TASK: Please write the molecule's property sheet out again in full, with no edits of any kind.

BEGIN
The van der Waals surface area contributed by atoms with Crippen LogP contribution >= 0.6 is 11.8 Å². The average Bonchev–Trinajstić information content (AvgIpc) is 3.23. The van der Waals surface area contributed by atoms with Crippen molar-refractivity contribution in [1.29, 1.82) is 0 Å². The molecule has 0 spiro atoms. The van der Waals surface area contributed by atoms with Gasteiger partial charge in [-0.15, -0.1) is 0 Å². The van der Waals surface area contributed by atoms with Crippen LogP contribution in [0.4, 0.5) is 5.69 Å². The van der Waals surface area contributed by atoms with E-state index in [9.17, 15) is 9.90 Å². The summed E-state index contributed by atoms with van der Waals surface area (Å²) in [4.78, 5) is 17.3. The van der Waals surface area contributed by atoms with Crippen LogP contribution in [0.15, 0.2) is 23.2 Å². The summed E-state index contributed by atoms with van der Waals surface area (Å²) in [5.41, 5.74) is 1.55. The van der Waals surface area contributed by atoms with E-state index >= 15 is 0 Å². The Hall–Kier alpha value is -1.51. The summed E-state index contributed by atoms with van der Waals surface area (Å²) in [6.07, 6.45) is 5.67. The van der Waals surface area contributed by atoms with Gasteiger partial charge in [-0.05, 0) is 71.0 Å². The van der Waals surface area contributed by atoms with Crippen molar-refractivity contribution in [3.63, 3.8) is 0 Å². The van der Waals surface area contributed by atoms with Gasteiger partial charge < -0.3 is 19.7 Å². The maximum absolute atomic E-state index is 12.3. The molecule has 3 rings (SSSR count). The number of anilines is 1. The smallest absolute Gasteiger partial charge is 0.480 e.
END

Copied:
The van der Waals surface area contributed by atoms with Crippen LogP contribution >= 0.6 is 11.8 Å². The average Bonchev–Trinajstić information content (AvgIpc) is 3.23. The van der Waals surface area contributed by atoms with Crippen molar-refractivity contribution in [1.29, 1.82) is 0 Å². The molecule has 0 spiro atoms. The van der Waals surface area contributed by atoms with Gasteiger partial charge in [-0.15, -0.1) is 0 Å². The van der Waals surface area contributed by atoms with Crippen LogP contribution in [0.4, 0.5) is 5.69 Å². The van der Waals surface area contributed by atoms with E-state index in [9.17, 15) is 9.90 Å². The summed E-state index contributed by atoms with van der Waals surface area (Å²) in [4.78, 5) is 17.3. The van der Waals surface area contributed by atoms with Crippen LogP contribution in [0.15, 0.2) is 23.2 Å². The summed E-state index contributed by atoms with van der Waals surface area (Å²) in [5.41, 5.74) is 1.55. The van der Waals surface area contributed by atoms with E-state index >= 15 is 0 Å². The Hall–Kier alpha value is -1.51. The summed E-state index contributed by atoms with van der Waals surface area (Å²) in [6.07, 6.45) is 5.67. The van der Waals surface area contributed by atoms with Gasteiger partial charge in [-0.05, 0) is 71.0 Å². The van der Waals surface area contributed by atoms with Crippen molar-refractivity contribution in [3.63, 3.8) is 0 Å². The van der Waals surface area contributed by atoms with Gasteiger partial charge < -0.3 is 19.7 Å². The maximum absolute atomic E-state index is 12.3. The molecule has 3 rings (SSSR count). The number of anilines is 1. The smallest absolute Gasteiger partial charge is 0.480 e.